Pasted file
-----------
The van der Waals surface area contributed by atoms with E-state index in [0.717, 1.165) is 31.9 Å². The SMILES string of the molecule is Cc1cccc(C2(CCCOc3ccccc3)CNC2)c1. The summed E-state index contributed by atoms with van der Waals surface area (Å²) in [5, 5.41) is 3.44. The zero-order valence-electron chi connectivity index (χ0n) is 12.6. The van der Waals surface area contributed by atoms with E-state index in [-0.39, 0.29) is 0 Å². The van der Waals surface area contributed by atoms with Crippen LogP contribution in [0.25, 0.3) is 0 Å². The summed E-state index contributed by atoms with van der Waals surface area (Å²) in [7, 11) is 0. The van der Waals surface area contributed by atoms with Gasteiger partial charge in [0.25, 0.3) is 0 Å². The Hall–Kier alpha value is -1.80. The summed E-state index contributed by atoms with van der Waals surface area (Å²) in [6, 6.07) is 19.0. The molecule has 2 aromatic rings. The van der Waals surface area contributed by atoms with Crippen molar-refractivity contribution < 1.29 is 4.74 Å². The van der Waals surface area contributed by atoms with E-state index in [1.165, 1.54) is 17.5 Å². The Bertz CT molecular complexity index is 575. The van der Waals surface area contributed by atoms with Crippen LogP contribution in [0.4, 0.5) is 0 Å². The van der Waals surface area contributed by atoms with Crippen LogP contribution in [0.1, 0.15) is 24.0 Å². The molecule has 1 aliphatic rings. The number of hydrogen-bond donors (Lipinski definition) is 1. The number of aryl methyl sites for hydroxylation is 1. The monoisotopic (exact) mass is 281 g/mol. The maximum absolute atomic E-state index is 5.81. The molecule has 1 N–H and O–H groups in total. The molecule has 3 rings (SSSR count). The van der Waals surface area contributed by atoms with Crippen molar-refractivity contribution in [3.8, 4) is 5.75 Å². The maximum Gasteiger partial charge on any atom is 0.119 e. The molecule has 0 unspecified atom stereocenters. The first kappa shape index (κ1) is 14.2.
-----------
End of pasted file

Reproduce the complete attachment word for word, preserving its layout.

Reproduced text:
The van der Waals surface area contributed by atoms with E-state index in [0.717, 1.165) is 31.9 Å². The SMILES string of the molecule is Cc1cccc(C2(CCCOc3ccccc3)CNC2)c1. The summed E-state index contributed by atoms with van der Waals surface area (Å²) in [5, 5.41) is 3.44. The zero-order valence-electron chi connectivity index (χ0n) is 12.6. The van der Waals surface area contributed by atoms with E-state index in [-0.39, 0.29) is 0 Å². The van der Waals surface area contributed by atoms with Crippen LogP contribution in [0.25, 0.3) is 0 Å². The summed E-state index contributed by atoms with van der Waals surface area (Å²) in [7, 11) is 0. The van der Waals surface area contributed by atoms with Gasteiger partial charge in [0.25, 0.3) is 0 Å². The Hall–Kier alpha value is -1.80. The summed E-state index contributed by atoms with van der Waals surface area (Å²) in [6, 6.07) is 19.0. The molecule has 2 aromatic rings. The van der Waals surface area contributed by atoms with Crippen molar-refractivity contribution < 1.29 is 4.74 Å². The van der Waals surface area contributed by atoms with E-state index in [1.165, 1.54) is 17.5 Å². The Bertz CT molecular complexity index is 575. The van der Waals surface area contributed by atoms with Crippen LogP contribution in [0.4, 0.5) is 0 Å². The van der Waals surface area contributed by atoms with Crippen LogP contribution in [0.1, 0.15) is 24.0 Å². The molecule has 1 aliphatic rings. The number of hydrogen-bond donors (Lipinski definition) is 1. The number of aryl methyl sites for hydroxylation is 1. The monoisotopic (exact) mass is 281 g/mol. The maximum absolute atomic E-state index is 5.81. The molecule has 1 N–H and O–H groups in total. The molecule has 3 rings (SSSR count). The van der Waals surface area contributed by atoms with Crippen molar-refractivity contribution in [3.8, 4) is 5.75 Å². The maximum Gasteiger partial charge on any atom is 0.119 e. The molecule has 0 unspecified atom stereocenters. The first kappa shape index (κ1) is 14.2.